- Wellpoint reported that its benefit ratio declined slightly but notably reported that prior period development was negative indicating pricing might have actually been slightly inadequate.
- Wellpoint projected a 2007 medical pricing trend of 8%.
- Aetna reported its commercial medical expense ratio edged up very slightly to 79.6%, from 79.4% in the same quarter a year earlier.
- But Coventry reported that its medical cost ratio improved 50 basis points over the same period a year ago and reported that its premium increased 5.6% in the first quarter while its claim costs increased 4.8%––indicating improving margins.
- Humana also reported improving commercial results including a medical cost ratio 70 basis points lower than the same quarter a year ago and Humana projected 2007 commercial trend in the 4.5% to 5.5% range. Interestingly, while having a much lower trend rate than its big competitors, Humana also reported flat enrollment. With those kinds of commercial pricing trend rates, why isn’t Humana growing?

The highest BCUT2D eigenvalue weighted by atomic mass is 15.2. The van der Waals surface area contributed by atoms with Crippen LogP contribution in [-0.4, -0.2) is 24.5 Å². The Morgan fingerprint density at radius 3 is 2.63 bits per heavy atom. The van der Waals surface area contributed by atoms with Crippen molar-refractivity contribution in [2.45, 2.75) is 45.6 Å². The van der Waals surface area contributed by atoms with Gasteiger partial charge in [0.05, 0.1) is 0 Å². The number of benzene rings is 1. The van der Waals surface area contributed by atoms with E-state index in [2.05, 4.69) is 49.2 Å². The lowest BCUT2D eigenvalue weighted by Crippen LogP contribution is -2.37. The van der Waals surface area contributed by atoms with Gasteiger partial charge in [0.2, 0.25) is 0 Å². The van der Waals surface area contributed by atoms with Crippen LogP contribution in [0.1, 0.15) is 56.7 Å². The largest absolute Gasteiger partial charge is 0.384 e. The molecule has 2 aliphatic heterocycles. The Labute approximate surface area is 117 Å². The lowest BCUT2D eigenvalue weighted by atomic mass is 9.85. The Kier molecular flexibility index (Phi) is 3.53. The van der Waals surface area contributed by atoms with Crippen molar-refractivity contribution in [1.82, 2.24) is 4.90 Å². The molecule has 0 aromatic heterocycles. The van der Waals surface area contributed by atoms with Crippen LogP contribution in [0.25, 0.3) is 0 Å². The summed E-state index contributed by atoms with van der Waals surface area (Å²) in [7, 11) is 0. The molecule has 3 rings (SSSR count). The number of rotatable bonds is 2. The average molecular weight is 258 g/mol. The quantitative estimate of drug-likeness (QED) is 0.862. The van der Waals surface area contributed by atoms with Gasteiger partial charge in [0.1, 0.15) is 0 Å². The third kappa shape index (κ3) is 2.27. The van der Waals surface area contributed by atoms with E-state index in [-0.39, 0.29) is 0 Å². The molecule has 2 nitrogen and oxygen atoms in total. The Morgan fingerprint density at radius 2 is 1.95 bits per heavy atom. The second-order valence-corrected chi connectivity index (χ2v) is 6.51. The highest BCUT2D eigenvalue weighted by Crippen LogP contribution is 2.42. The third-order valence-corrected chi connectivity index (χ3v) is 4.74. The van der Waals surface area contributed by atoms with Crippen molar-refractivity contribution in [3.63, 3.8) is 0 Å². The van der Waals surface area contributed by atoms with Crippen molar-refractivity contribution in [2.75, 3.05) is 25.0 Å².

Different blocks of business will see things at different times making these kinds of differences more the norm than the exception.
Have Humana and Coventry learned how to manage health care costs better than United, Wellpoint, and Aetna? That would be a stretch.
More likely these differences have more to do with timing and benefit changes than anything else.
We won’t know just when, or if, trend hits bottom, when or if it began to rise, and the impact all of this had on earnings results until many quarters after it all actually happened.
But, my sense is that we are now bouncing around that bottom.
Perhaps the best news is that there is no evidence that health care costs are increasing from current trend levels in any measurable way.
That could change if the Democrats cut Medicare provider payments later this year. Cuts in doctor and hospital payments—and even lower Medicare HMO payments to providers because of Medicare Advantage payment cuts—could ignite a new round in provider price increases and resulting higher medical cost trend increases.
Second quarter health plan earnings reports will tell us more.